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Palestine: The Search for a New Golden Age

The sons of Arab Palestine, who until the British Mandate were loyal to Damascus, Beirut, or Jerusalem, instead of being unified by any national administration, failed to form a national leadership and to define common objectives. Even the Arab Higher Committee, the leading Arab organization claiming to represent all the Arabs of Palestine, did not go beyond mere flowery rhetoric.

Let us also note that the members of this Committee left Palestine as soon as the war began; the historian Aref El-Aref mentions that Ahmad Hilma Pasha—who was later appointed as the first and last premier of the Palestine government in Gaza and was not originally a Palestinian, but was born in Sidon, Lebanon—was the only member of the Committee who remained in Jerusalem.5 The other feudalists of the Arab Higher Committee and its leader Haj Amin Al-Husseini found a refuge in the Arab states with which they felt a bond.

We must not forget that the Zionist movement was certainly a pioneering movement with popular roots and loyal leadership. Zionist leaders from Herzl to David Ben-Gurion tried to win the backing and sympathy of the Pope, the German Kaiser, the Turkish Sultan, and the British King as well as the leaders of Russia, the United States, and France. They did get help in varying degrees from most of these sources, and the Zionists always tried to make this help serve their cause and advance their plans. The Zionist leaders did not refuse any aid that was offered to them; on the contrary, they accepted it and then sought more. Arab leaders, in contrast, persisted in requesting everything in one go, making the Arab position look rigid and causing it much harm. This enabled the Jewish leaders to convince the Christian West, which was already suffering from a bad conscience after the Nazi war crimes, that they were moderates searching for a shelter for the victims of Europe, as was indeed one of their aims.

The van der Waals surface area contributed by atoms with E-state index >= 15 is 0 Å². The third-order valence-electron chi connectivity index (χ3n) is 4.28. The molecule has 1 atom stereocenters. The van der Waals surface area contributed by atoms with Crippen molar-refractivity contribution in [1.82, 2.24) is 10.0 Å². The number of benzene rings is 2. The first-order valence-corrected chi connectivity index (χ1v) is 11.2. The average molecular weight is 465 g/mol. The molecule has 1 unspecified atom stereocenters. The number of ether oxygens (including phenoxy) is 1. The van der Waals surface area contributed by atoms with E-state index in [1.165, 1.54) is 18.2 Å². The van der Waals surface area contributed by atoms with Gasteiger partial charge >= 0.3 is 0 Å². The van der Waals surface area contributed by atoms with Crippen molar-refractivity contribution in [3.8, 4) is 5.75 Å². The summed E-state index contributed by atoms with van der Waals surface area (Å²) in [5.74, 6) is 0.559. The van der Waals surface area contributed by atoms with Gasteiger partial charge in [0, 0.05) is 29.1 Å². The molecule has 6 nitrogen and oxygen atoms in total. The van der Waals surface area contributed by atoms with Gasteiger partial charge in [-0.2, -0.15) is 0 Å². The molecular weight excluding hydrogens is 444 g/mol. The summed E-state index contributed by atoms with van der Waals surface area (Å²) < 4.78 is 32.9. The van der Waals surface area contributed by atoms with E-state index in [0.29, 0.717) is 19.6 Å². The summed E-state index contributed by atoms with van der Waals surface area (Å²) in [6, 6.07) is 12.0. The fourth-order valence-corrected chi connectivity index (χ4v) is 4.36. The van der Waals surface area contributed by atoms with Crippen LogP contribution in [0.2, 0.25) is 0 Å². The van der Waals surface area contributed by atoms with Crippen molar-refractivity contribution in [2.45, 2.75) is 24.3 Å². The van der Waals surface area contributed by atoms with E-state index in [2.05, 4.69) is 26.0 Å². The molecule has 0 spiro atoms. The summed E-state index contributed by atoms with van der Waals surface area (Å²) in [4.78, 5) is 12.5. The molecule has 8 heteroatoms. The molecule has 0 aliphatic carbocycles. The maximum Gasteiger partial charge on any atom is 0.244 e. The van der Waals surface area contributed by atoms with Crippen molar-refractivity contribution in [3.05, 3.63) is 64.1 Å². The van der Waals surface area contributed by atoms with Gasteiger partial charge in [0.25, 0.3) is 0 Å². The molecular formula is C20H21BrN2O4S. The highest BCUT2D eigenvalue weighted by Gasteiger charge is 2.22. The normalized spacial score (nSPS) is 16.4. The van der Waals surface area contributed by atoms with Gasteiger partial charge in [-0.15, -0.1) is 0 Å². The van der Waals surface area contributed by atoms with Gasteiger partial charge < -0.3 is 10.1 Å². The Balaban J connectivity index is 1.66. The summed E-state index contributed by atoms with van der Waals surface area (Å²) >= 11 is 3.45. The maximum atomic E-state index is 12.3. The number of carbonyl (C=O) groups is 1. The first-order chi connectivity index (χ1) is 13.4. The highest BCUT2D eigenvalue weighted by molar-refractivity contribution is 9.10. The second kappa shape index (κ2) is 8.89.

Thus the Arab leaders became agents for Arab states that were both large and sparsely populated. But the Zionist leaders, who had come from various nations, were able to take advantage of the political moment and persuade Stalin’s Russia, the leading state of the communist bloc, to support their claims in 1947-48 for a Jewish homeland in Palestine, just as they had also succeeded in persuading Harry Truman to support them.

III

Refugees and Returnees